I have commented about this before, & it seems that things are not any better. Many of the newest titles are not being made available to Overdrive for sale to libraries by the Agency 5. Seems that those price fixing publishers are insistent about ramming their higher prices down our throats, and are now cutting off libraries from the latest ebook offerings. Interestingly, most of these are still being made available in audiobook format. I have spoken with librarians at three different libraries, and they prefer the ebook format, as it is returnable, & therefore circulates more often. But they can't purchase what's not offered, & the publishers are just not making the ebooks available. My conspiracy theory is that the publishers are aware that the ebook format is now widely available, on a multiplicity of readers, and there are users sticking to their pledge not to succumb to the price fixing by the publishers. So they are now cutting off the libraries as a source of books. Wonder if this can be used against them in any way?
Has any anti trust investigation been commenced yet?
I believe only two of the agency 5 don't provide books to Overdrive, the other 3 are. Doug posted this information a while back, which ones haven't entered into any agreement with Overdrive. I won't hazard a guess here as to which ones since I don't want to give out erroneous information.
I don't believe that not providing the books to Overdrive, who in turn, provides them to participating libraries violates any laws, they are under no obligation to sell their books to the libraries (or anyone else) if they don't want.
Some AG's are looking into the Agency Model and only time will tell if it comes to anything.
I haven't checked in a few weeks, but the last time I looked, Macmillan and Simon & Schuster were not available for library checkout from OverDrive. Macmillan titles aren't available through OverDrive at all; Simon & Schuster titles are available for sales through e-book stores like Books-a-Million, but not for library checkout.
This is one reason that I NEVER buy an e-book published by the Agency 5. There are so many other wonderful writers/books out there, that I don't even miss their books.
I'm an avid Stephen King collector and literally have every book he has published. I have a double-wide bookcase just dedictated to his first editions and limited editions and proofs of his books.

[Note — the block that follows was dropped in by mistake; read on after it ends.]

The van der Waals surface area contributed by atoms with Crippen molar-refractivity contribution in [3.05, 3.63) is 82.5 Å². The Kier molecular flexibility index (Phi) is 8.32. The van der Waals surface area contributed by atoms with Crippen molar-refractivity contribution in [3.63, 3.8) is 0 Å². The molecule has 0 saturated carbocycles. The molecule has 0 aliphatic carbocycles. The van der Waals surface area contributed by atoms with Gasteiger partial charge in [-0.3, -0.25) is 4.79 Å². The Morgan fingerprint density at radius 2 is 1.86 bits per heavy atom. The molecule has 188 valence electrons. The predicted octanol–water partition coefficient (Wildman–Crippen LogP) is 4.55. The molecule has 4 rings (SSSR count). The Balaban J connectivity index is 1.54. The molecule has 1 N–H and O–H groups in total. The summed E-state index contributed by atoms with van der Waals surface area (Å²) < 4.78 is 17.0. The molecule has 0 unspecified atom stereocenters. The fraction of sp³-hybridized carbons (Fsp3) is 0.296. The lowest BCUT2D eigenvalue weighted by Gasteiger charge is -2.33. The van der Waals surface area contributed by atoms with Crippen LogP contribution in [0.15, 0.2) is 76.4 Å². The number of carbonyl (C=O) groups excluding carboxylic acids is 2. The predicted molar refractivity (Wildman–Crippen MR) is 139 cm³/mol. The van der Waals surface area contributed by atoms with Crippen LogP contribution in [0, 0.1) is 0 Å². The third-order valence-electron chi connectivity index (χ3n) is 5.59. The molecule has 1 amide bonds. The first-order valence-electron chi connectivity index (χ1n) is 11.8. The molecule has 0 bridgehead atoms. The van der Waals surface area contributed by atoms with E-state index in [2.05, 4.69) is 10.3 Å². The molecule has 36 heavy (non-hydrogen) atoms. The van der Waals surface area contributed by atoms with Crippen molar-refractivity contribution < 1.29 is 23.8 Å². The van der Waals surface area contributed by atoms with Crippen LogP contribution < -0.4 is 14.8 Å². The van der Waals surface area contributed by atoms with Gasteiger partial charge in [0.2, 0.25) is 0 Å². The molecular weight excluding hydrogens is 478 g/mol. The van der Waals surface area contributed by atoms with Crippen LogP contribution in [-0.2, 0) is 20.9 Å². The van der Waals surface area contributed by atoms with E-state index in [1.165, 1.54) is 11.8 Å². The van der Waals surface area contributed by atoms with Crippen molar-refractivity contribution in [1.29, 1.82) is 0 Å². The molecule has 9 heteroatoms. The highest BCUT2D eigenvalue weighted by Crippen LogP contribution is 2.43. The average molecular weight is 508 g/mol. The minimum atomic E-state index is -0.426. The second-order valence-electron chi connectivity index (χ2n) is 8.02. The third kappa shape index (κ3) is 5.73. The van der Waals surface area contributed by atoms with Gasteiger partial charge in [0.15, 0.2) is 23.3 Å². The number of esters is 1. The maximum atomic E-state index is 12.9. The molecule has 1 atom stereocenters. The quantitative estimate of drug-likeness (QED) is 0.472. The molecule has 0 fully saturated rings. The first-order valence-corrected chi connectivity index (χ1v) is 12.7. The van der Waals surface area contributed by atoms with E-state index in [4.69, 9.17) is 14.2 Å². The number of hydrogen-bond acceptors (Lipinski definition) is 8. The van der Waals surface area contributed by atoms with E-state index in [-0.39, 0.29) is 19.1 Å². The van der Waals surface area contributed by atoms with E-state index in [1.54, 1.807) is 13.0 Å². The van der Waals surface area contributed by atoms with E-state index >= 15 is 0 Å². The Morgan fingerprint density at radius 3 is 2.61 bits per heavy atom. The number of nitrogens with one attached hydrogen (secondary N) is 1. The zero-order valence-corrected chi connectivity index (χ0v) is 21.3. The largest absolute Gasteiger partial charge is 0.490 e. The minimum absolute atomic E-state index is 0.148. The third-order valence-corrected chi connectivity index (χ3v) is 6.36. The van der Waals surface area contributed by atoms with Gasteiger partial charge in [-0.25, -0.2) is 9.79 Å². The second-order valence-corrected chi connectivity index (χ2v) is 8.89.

One of the things that I have always admired about King is his love of and dedictation to libraries. He holds fundraisers for his favorite libraries. He donates signed books to them so they can auction them and make some money. He holds readings and signings at libraries. I've got a copy of his "READ" poster featuring him extolling the virtues of libraries.
So it royally (pun - get it? He's the King!) ticks me off that his publisher pulls this kind of crap with libraries. I know King's not making the decision...but he IS making the decision of who publishes his books. I wish he'd hop ship to an ethical publisher. Until then, I'll only buy his books used.
When I was younger, much younger , I was so poor, that I very rarely had the spare money to buy books. We're talking about someone who got a pen for Christmas one year from my parents when I was still in school. Luckily, I lived only a few blocks from the local library and between that and the school library, I had lots of reading material available to me. I fell in love with Stephen King at that local Library when Carrie was published, and now OWN an extensive Stephen King library of my own. I'm sure I've read thousands of books since then and many have been purchased and many have been borrowed.
This love for books and reading was fostered and encouraged by the access to FREE books when I was younger. I LOVED the fact that I could wander into the library on any given day and discover a new world, a new friend. That love for books and the worlds within continue to this day BECAUSE of those two libraries.
I now have about 450 ebooks on my Nook, and over 150 of them are NOT Free ebooks. I have read about 100 of the ebooks on my Nook and continue to borrow about one per week. My Nook goes with me EVERYWHERE. Now, believe it or not, I still manage to get a LOT of things done, including gardening, playing with my grandchildren and working. I sneak a page or two in whenever I'm not busy doing anything else, and my Nook keeps me company in the evenings while hubby is watching football, baseball, whatever that I don't even mind any more as I now have an excuse to cuddle up with my Nook and lose myself for an hour or two.
It's difficult for me to understand that anyone who is in the business of books does not understand that people who do not read will never be a potential customer. WHere exactly do these publishers think that their future customers will come from if not students who can not afford to buy books NOW, but do have access to libraries where they can discover for themselves their love for reading? How do AUTHORS not understand this either?
How to people who are in the business of books not understand that without libraries, there will be no new consumers in the future? Seems pretty short sighted to me.